On the Importance of Memorization as a Tool of Understanding

Since first teaching logic in middle school, I have used the following working definition of reasoning and have found it quite helpful. “Using knowledge one has to discover new, previously unknown knowledge.” It comes from Martin Cothran’s Traditional Logic I. Some progressive pedagogies place a heavy emphasis on understanding before memorization and sometimes to the exclusion of it. I disagree with this emphasis, for understanding is the fruit of reason, and reason cannot be conducted if there is not pre-existing knowledge in the mind. One must have memorized facts to reason to thorough understanding.

There is a difference between reading an argument on a page or experiencing it as an experiment and owning it in one’s mind. Comprehend might be a better word—grasp a truth with the mind. So long as we do not require our students to memorize the basics, we prevent them from truly owning understanding, for all their facts are “borrowed.” I see this in the children of poverty with whom I have worked. They are required to memorize very little, so in the learning process, they must do more than the child who has memorized facts. They must reason and hold information in working memory, recalling it from a page or an experience instead of from their own long term memory. This requires intensive effort—the very kind of effort that socio-economically disadvantaged students struggle to give.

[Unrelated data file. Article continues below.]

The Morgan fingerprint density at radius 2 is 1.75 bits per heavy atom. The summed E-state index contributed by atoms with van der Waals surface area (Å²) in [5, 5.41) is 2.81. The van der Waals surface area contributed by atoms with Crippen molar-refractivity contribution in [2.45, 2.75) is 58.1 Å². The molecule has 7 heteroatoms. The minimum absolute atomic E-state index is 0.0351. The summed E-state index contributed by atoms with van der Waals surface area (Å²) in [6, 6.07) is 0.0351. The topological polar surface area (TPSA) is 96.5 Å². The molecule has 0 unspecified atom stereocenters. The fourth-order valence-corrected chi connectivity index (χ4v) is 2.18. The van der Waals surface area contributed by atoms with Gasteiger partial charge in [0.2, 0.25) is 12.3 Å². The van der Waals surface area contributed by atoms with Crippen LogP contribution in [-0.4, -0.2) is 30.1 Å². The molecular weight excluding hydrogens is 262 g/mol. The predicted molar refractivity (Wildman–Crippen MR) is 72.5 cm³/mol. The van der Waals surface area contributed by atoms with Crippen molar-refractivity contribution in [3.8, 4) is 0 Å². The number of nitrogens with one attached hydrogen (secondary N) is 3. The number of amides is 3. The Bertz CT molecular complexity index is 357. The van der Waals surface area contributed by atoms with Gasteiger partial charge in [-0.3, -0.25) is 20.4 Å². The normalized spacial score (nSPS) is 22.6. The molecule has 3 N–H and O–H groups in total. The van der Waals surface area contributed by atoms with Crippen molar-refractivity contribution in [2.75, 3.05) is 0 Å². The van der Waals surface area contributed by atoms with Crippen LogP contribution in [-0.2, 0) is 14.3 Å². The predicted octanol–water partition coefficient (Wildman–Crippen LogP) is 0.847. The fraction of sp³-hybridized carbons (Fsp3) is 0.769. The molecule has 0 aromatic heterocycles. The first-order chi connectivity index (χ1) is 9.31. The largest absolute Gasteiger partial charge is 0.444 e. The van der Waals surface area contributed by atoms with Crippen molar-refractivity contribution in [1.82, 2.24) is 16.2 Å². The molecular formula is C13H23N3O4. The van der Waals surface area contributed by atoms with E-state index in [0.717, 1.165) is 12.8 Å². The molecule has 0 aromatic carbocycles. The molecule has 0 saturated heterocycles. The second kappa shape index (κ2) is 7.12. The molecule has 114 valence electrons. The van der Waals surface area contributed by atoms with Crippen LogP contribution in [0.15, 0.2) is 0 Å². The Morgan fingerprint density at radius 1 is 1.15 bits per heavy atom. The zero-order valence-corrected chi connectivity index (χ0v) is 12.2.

You Need Words

One of the greatest academic challenges for children in poverty is a deficiency of words. It is really hard to teach without words and even harder to understand without them. When I think about the importance of words and teaching socioeconomically disadvantaged children, Frederick Douglass almost always comes to my mind. In particular, I recall a wonderful article entitled “Freedom through Education” (Pages 14-15) in The College, the magazine of St. John’s College.

“The speeches he found in his first book, The Columbian Orator, gave him the means to articulate his own thoughts. ‘The more I [Douglass] read them, the better I understood them. The reading of these speeches added much to my limited stock of language, and enabled me to give tongue to many interesting thoughts, which had frequently flashed through my soul, and died away for want of utterance.’ He had discovered the power of naming.”

Many socioeconomically disadvantaged children have a deficiency of words. You need words to teach math. You need words to think (the naming Douglass refers to), and you need to think in order to understand. These children do not have anyone speaking to them intelligently at home. They do not have the required reading of good books at home. So when I talk to them about probability, it is like trying to hang a coat on a wall where there are no coat-hooks. All my words fall to the floor and very few stick. So few stick, that no sense can be made of what does. It feels like my words do not grab hold of any concept in their head. “Use manipulatives!” you say. I do. I lined up a row of markers when I encountered a student who did not know what “before” or “after” meant. He still could not tell me which marker came before another. You can play with counting chips all day, but if the vocabulary/concept for what is happening physically is not in the brain, then the concept stays on the table, for the default way of life for these kids is a word-deprived one. Every chip experiment is a brand new world as long as their “thoughts die away for lack of utterance.”